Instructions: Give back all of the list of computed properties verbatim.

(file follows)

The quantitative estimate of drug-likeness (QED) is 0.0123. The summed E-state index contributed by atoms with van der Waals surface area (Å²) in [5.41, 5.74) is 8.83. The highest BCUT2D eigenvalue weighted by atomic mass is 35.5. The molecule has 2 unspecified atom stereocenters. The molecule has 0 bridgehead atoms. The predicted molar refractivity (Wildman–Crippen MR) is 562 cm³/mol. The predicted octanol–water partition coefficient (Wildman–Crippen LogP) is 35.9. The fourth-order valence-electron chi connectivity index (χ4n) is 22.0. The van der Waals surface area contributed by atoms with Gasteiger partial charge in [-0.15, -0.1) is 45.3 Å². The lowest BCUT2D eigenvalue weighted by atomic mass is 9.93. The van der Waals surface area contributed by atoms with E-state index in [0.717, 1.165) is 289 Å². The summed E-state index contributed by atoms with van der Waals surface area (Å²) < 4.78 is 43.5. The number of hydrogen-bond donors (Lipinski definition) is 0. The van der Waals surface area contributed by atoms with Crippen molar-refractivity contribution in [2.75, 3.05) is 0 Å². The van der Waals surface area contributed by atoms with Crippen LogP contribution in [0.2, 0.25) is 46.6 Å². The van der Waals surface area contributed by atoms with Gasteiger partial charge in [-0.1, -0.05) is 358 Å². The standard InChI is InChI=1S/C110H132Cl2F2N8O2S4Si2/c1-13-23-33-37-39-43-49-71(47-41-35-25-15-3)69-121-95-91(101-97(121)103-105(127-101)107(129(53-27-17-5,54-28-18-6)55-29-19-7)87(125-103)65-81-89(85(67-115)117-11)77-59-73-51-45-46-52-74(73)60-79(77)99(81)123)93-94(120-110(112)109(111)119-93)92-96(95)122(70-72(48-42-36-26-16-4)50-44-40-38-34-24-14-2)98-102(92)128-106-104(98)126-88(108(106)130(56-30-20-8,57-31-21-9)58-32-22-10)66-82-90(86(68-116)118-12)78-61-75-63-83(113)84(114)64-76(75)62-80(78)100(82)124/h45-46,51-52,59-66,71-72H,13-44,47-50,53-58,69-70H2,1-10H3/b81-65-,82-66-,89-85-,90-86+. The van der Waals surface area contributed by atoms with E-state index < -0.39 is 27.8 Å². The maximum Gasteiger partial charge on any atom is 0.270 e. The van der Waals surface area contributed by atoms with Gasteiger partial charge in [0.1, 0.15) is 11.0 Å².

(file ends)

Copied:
The quantitative estimate of drug-likeness (QED) is 0.0123. The summed E-state index contributed by atoms with van der Waals surface area (Å²) in [5.41, 5.74) is 8.83. The highest BCUT2D eigenvalue weighted by atomic mass is 35.5. The molecule has 2 unspecified atom stereocenters. The molecule has 0 bridgehead atoms. The predicted molar refractivity (Wildman–Crippen MR) is 562 cm³/mol. The predicted octanol–water partition coefficient (Wildman–Crippen LogP) is 35.9. The fourth-order valence-electron chi connectivity index (χ4n) is 22.0. The van der Waals surface area contributed by atoms with Gasteiger partial charge in [-0.15, -0.1) is 45.3 Å². The lowest BCUT2D eigenvalue weighted by atomic mass is 9.93. The van der Waals surface area contributed by atoms with E-state index in [0.717, 1.165) is 289 Å². The summed E-state index contributed by atoms with van der Waals surface area (Å²) < 4.78 is 43.5. The number of hydrogen-bond donors (Lipinski definition) is 0. The van der Waals surface area contributed by atoms with Crippen molar-refractivity contribution in [2.75, 3.05) is 0 Å². The van der Waals surface area contributed by atoms with Crippen LogP contribution in [0.2, 0.25) is 46.6 Å². The van der Waals surface area contributed by atoms with Gasteiger partial charge in [-0.1, -0.05) is 358 Å². The standard InChI is InChI=1S/C110H132Cl2F2N8O2S4Si2/c1-13-23-33-37-39-43-49-71(47-41-35-25-15-3)69-121-95-91(101-97(121)103-105(127-101)107(129(53-27-17-5,54-28-18-6)55-29-19-7)87(125-103)65-81-89(85(67-115)117-11)77-59-73-51-45-46-52-74(73)60-79(77)99(81)123)93-94(120-110(112)109(111)119-93)92-96(95)122(70-72(48-42-36-26-16-4)50-44-40-38-34-24-14-2)98-102(92)128-106-104(98)126-88(108(106)130(56-30-20-8,57-31-21-9)58-32-22-10)66-82-90(86(68-116)118-12)78-61-75-63-83(113)84(114)64-76(75)62-80(78)100(82)124/h45-46,51-52,59-66,71-72H,13-44,47-50,53-58,69-70H2,1-10H3/b81-65-,82-66-,89-85-,90-86+. The van der Waals surface area contributed by atoms with E-state index < -0.39 is 27.8 Å². The maximum Gasteiger partial charge on any atom is 0.270 e. The van der Waals surface area contributed by atoms with Gasteiger partial charge in [0.1, 0.15) is 11.0 Å².